I would sell my possessions – everything, even my bed – just to have a normal life. I know too much to be considered a teen. Disturbing things. Extremely pessimistic things. Nothing the “normal” teen could call common sense. But the one bit of knowledge I happen to lack is the one most important factor in growing up!! What they know is how to talk to other people without becoming shy, and talking to girls- everything normal males my age do. What I know is COMPLETELY IRRELEVANT. And that makes me bitter towards the people, everyone, regardless of gender, age, or stability. I am literally mentally decaying, and I’m the only one who sees it. I’m going to work full time to at least try to change it.

Asperger Syndrome/The Umbrella

In Ben’s case, the diagnosis is Asperger’s Syndrome which can be understood as an umbrella. Underneath the umbrella he suffers from Attention Deficit Disorder. The ADD is very troublesome for him because he has trouble remembering important things, has a tendency to lose things, and is very unorganized.
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One teacher asked Ben to write a paragraph explaining why he did not bring his book nor his homework to class. Here is Ben’s paragraph:
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“I don’t have the work because lately I haven’t been
keeping track of my book. I’m sure it’s not lost. I
had so much things on my mind, I forgot. I really
should start keeping track of my things. There’s just
too much to do. I’m not really good at remembering
things, but I’ll try harder. It’s just after seven hours
of school, I get really tired. Then I watch TV or play
on the computer. I really do want to get good grades.
I just don’t try hard enough.”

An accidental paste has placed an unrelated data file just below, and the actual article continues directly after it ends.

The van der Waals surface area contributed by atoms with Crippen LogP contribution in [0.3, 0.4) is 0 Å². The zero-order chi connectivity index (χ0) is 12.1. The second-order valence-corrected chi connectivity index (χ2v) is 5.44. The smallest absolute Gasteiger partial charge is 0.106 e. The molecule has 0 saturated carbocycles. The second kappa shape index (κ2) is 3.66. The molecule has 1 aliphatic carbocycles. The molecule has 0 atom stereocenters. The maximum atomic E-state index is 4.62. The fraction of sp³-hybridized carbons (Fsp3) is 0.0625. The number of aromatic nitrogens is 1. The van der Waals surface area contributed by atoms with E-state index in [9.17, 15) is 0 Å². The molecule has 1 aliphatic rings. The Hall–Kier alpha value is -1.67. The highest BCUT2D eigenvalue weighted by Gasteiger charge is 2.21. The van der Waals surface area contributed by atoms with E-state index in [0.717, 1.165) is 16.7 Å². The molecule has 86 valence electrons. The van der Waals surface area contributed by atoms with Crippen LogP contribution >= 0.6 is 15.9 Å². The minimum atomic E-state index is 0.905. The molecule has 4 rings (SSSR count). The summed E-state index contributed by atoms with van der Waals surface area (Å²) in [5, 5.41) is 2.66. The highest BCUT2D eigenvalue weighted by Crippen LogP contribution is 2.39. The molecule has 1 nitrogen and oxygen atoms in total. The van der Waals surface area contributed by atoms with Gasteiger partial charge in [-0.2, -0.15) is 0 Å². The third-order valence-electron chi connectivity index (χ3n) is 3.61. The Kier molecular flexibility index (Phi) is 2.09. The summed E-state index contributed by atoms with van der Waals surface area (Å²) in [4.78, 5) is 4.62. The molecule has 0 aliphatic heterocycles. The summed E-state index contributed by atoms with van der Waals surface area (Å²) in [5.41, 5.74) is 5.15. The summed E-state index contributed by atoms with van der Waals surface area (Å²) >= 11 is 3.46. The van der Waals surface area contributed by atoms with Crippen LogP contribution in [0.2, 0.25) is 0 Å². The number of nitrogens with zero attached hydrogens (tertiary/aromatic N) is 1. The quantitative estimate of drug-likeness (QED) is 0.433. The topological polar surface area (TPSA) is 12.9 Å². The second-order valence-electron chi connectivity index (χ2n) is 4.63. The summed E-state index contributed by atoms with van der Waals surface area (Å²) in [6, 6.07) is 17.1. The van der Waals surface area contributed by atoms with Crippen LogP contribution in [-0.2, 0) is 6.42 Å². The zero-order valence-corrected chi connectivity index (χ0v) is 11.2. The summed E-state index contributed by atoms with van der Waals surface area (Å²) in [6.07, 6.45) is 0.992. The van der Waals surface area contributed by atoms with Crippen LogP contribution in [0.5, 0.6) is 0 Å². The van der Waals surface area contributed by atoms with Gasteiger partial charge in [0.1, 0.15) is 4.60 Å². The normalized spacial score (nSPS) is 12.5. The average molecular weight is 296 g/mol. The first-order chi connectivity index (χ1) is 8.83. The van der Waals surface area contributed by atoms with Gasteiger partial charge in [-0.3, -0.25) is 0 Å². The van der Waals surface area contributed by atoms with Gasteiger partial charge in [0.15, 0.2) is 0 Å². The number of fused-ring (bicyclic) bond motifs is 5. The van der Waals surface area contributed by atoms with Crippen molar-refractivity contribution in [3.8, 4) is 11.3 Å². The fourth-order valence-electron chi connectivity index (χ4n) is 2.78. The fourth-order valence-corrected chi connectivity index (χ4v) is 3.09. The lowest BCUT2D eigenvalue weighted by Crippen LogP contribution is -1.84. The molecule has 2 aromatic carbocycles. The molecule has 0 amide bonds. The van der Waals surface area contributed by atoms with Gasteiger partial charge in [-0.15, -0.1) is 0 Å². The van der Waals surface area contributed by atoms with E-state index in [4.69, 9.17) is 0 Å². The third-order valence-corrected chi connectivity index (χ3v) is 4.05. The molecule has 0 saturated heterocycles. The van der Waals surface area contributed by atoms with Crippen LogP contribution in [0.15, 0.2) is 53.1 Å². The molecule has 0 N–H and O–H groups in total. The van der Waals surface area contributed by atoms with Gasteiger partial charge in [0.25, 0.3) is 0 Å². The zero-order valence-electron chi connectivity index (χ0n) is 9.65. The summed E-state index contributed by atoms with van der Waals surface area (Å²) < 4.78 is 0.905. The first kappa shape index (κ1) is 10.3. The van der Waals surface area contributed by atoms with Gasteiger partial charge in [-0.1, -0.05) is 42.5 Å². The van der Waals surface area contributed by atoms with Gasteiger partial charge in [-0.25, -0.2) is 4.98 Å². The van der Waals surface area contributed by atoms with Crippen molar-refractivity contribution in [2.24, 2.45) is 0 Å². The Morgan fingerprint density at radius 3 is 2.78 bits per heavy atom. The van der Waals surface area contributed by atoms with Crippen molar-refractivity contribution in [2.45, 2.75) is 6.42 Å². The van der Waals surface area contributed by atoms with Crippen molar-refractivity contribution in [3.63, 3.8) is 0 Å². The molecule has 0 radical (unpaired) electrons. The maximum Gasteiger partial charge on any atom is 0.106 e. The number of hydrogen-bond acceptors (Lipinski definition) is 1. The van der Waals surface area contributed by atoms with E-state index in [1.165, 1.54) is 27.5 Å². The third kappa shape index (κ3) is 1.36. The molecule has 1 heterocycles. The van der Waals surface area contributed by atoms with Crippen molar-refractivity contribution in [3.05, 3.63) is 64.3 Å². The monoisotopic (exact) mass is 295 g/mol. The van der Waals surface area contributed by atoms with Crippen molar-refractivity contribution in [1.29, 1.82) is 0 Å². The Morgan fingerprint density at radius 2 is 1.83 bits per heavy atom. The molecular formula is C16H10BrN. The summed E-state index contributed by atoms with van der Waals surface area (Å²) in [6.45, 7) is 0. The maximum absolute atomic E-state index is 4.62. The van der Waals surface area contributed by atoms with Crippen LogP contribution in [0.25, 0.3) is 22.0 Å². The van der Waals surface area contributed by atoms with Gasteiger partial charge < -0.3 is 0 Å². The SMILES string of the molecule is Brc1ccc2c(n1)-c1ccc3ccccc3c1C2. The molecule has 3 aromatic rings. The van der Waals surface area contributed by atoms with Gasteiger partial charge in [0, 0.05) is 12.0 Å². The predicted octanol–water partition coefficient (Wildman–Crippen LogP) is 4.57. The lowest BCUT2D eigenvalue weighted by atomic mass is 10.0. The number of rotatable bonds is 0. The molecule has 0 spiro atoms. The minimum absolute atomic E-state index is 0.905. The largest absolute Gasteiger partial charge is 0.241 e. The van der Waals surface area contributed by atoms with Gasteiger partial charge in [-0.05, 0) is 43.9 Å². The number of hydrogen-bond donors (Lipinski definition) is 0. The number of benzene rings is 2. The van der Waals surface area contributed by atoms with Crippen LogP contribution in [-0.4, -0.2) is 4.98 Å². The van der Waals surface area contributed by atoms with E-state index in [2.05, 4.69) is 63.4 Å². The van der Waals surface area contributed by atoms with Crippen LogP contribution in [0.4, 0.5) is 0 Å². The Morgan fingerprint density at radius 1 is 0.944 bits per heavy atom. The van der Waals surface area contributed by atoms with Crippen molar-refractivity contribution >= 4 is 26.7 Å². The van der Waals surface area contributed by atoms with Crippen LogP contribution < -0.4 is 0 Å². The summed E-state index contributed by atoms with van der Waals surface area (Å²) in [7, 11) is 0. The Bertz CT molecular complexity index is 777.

Beware of Bullying

Bullying must be a common behavior that Asperger children must endure. I have read about other children who have had similar experiences as the one I am describing today.
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One day when Ben was in middle school, I was at his house when he came home from school. He was sobbing as he got off the bus because some of the students had been really mean to him. This is one of those times when his anger turned into rage. He said, “If I had a gun I would shoot them.” (He did not have access to a gun nor did he know how to use one.) Of course, I tried to calm him and reminded him of what would happen to him if he ever did such a thing or even threatened anything like that. He said, “Well, they deserve it.” Then he stopped crying and straightened his face and said, “Nana, I’m not that stupid.” I reassured him of his valuable worth and of my unconditional love for him. Soon he was feeling better.
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I have great concern for children like Ben who experience episodes similar to the one I have mentioned who maybe do not have understanding teachers or parents. These children have enough with which to deal without having to be hurt by bullying.